Great Italian Food Starts With Fresh Herbs
Italians insist upon fresh ingredients in their food, and their herbs are no exception. There are a variety of fresh herbs common in Italian cooking. Most people are familiar with the little bottles of dried herbs from the grocery store, but if you haven’t prepared food with fresh herbs, you really need to give it a try.
What’s the distinction between an herb and a spice?
Spices are made from the seeds, root, fruit or barks of aromatic plants, while the herbs primarily consist of the leaves and stems. Herb plants contain oils which are very fragrant and add the distinctive aroma and flavor that Italian food is known for. A few of the most common herbs are basil, oregano, parsley, rosemary, sage and thyme.
Basil is a member of the mint family, and like all mint herbs, it is extremely fragrant when picked fresh. Basil leaves blacken when exposed to metal, therefore it is common in Italy to tear the leaves by hand before throwing the basil into a sauce or onto a dish. Basil is the primary herb for the famous pesto sauce.
Oregano is another popular herb in both Italian and Greek food. Most people are familiar with this herb in tomato based pasta sauces and with meats.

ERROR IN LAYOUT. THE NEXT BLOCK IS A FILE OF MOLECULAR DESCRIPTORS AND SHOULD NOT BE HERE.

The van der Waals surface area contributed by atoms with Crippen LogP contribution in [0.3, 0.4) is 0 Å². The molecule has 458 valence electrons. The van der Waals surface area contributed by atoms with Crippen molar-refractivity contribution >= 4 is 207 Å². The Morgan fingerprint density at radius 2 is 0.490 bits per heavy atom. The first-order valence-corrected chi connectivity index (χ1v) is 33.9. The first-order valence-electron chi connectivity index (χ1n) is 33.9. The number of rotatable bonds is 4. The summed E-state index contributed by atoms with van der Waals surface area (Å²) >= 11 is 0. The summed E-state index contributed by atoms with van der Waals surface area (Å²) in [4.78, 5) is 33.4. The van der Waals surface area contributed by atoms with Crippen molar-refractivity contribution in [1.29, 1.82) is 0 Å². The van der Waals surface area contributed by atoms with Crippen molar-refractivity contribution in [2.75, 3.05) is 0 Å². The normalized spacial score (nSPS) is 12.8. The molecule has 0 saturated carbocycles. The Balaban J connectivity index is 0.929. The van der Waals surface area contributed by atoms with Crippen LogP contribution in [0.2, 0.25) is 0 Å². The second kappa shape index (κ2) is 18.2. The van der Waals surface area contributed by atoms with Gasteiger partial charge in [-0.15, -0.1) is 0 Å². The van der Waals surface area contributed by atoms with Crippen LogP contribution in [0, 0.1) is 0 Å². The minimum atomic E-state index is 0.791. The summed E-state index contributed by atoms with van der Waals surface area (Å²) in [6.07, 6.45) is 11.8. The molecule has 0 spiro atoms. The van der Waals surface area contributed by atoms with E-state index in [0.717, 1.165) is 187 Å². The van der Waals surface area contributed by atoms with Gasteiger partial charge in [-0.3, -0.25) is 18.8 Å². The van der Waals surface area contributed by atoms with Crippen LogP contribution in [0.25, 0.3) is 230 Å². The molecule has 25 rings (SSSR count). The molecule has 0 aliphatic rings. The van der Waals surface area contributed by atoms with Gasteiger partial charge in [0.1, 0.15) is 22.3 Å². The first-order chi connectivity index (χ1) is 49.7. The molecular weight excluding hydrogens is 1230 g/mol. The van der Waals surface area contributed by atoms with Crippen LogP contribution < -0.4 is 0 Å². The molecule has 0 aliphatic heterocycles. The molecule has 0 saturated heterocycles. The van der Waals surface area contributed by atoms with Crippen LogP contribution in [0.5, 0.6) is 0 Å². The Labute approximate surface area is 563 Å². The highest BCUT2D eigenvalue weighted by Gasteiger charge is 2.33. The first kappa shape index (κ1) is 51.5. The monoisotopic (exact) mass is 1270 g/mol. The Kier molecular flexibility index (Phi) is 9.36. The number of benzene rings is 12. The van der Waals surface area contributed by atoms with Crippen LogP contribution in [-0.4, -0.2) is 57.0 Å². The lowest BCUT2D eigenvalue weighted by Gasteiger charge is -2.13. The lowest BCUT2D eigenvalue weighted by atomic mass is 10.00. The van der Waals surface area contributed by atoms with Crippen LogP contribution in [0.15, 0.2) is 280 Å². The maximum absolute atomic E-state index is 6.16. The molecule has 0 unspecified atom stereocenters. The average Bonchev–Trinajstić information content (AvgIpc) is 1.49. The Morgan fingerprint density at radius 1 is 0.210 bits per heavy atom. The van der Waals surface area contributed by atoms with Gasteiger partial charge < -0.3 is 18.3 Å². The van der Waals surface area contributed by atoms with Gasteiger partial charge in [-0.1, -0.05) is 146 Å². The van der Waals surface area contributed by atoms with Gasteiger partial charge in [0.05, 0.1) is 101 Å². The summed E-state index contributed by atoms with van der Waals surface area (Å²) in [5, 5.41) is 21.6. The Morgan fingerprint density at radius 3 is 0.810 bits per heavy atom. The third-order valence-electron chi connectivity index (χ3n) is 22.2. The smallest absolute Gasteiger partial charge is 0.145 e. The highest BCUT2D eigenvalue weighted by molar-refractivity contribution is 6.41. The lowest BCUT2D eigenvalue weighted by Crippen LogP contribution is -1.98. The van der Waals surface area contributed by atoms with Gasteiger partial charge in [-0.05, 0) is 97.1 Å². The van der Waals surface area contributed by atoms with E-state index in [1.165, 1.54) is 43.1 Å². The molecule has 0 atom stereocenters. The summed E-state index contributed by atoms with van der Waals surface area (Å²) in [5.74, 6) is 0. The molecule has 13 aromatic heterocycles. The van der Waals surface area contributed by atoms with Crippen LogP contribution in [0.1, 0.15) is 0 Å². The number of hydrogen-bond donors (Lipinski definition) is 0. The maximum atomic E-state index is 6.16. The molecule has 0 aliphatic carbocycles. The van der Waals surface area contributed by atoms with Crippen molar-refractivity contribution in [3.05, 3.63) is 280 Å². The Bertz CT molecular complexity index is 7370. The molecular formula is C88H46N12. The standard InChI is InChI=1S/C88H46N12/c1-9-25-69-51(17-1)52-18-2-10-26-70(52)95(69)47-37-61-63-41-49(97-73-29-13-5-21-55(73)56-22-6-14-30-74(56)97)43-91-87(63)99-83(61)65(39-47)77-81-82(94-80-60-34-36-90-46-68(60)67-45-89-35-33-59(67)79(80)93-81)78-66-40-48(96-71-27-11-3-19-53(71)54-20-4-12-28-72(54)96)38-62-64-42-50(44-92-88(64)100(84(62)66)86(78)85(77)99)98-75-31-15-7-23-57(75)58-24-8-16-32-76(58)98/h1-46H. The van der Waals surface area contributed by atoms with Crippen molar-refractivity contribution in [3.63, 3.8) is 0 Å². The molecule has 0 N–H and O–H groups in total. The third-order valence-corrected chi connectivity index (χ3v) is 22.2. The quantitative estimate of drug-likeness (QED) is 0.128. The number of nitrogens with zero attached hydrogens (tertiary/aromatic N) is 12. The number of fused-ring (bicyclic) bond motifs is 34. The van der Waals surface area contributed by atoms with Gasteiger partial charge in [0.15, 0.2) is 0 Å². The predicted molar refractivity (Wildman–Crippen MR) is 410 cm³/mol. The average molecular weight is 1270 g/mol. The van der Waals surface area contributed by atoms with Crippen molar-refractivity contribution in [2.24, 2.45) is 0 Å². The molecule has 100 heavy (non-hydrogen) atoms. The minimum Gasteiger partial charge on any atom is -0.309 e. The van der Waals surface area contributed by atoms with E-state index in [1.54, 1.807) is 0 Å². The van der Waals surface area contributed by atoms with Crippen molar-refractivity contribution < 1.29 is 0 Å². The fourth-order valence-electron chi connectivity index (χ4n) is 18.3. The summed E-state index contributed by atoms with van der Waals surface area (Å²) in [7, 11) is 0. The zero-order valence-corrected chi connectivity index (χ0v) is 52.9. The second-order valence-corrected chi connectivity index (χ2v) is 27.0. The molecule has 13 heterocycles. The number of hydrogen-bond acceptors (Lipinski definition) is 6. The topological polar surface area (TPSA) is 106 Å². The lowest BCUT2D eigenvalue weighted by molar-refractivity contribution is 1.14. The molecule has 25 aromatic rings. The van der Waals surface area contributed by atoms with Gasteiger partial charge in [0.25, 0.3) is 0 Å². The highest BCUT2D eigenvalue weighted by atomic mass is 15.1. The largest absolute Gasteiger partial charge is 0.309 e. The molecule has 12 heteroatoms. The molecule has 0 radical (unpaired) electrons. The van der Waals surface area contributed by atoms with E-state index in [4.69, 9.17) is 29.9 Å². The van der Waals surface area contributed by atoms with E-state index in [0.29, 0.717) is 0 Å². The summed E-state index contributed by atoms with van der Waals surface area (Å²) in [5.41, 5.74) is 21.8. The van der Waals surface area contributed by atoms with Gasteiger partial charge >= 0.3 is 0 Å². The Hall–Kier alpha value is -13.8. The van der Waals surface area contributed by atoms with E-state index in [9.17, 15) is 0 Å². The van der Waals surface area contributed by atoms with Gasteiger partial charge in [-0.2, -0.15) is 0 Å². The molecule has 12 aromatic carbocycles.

Italian Parsley, also known as flat-leaf parsley, is readily available in most grocery stores and is easy to distinguish it from the curly variety frequently used as a garnish. Italians favor this parsley for cooking because it has a much better flavor, while the curlier variety is best saved for garnishing your dish.
Rosemary is another widely available herb and resembles a little branch from an evergreen tree. This is one of the most fragrant of all the fresh herbs and it will retain its flavor and aroma when dried. It’s excellent with vegetables and is often cooked into the dough of breads like focaccia.
Sage has long, broad leaves and is the herb which flavors the traditional Italian Saltimbocca dish. Sage is also very fragrant so be sure you don’t use too much and overwhelm your meal.
Thyme is another herb of the mint family, but in contrast to the other mints, it has tiny leaves that can easily be thrown whole into your sauce or dish. I use this herb frequently because its mild flavor goes well with everything and won’t overshadow the rest of your dish.
There are some basic rules for cooking with fresh herbs. Fresh herbs are more delicate than dried and can lose some of their flavor when cooked too long. For slow cooked sauces and meats, you can add the fresh herbs at the last minute keeping their flavors and aromas intact. On the other hand, the oils in dried herbs are concentrated requiring a smaller amount of than fresh herbs in your recipes. A good general rule of thumb is to use one tablespoon of fresh herbs for every 1 teaspoon of dried herbs needed in a dish. But remember, cooking is an art and you can use as much or as little as you like.
The next time you want to spruce up an everyday meal, throw in some fresh Italian herbs.